Despite learning more about gender issues, Anke decided to dress Johanna as a boy during the first year at school. The following summer, Anke and Hans Georg van Herste discussed whether or not Johanna was ready to start dressing as a girl at school. “We asked her, and she said yes,” says Hans Georg. “She was adamant that she did”.

“But I wanted her to be totally sure,” says Anke.

“At home and on the street she would have me to protect her, but at school she was going to be on her own”.

“I told her I'd support her, whatever she chose, but, deep down, I was terrified. I knew the opposition she would inevitably face would get worse as she got older.”

But Johanna was determined, and that summer Hans Georg and Anke contacted teachers and parents at the school to let them know that from the start of term. Johanna would present herself as a girl and to ask for their support

“On the first day, I went back into my usual class. Some of the boys gave me weird looks and the girls came and asked me questions. But my girlfriends told me they were pleased and proud that I'd been so brave.” says Johanna.

Despite the teasing, Johanna grew in self-confidence Three years later, though she had to leave the relative safety of her primary school and enter the rougher waters of senior school. Now she had to struggle to be accepted as a girl all over again - and, this time, against bigger opposition.

“Some of my schoolteachers would deliberately call me Johannes because, they said. that's what my name was on my official papers.” says Johanna.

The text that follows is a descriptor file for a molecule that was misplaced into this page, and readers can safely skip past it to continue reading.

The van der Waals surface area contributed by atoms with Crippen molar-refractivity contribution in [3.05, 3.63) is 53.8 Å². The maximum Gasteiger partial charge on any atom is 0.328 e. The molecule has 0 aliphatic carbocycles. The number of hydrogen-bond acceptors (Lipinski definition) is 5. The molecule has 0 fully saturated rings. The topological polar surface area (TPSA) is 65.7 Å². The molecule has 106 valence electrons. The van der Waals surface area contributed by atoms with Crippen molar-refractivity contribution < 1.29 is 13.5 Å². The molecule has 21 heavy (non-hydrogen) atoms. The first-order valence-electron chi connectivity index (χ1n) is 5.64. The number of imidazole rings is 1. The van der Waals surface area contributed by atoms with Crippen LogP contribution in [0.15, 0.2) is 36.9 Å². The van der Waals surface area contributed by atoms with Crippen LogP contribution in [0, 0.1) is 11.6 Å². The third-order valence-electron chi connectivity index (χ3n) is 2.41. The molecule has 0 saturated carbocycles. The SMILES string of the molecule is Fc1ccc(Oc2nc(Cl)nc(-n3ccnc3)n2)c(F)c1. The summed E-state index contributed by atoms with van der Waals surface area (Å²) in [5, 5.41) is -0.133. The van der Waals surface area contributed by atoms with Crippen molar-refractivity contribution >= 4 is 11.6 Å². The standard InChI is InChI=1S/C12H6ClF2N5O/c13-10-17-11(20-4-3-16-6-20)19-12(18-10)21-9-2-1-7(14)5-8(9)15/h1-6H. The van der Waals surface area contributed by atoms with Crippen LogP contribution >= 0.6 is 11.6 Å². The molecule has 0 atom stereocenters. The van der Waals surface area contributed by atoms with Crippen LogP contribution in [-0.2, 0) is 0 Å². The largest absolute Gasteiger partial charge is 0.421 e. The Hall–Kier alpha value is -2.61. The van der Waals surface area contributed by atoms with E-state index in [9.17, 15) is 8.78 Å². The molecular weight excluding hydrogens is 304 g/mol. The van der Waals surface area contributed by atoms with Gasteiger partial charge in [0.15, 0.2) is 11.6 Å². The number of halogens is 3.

Some of the worst attacks came from the parents of other children The school received anonymous phone calls demanding that “that monster” be removed from class.

Swimming lessons also presented difficulties - how to hide her penis in a bikini and which changing room to use. “I wasn't allowed to use the girls' or the boys' changing rooms, so I ended up getting changed with the teachers,” says Johanna.

Anke offered what support she could “Johanna would come home and tell me she'd been called a monster or a hermaphrodite, and I'd tell her how I'd been teased as a child because I was so short. I told her she'd made her choice and now she had to stand up for herself.”

The next hurdle Johanna had to face was the onset of puberty.

“At that stage, we got in contact with an adult transsexual who told us all about herself. She's now a woman but didn't have the sex-change operation until she was 40.”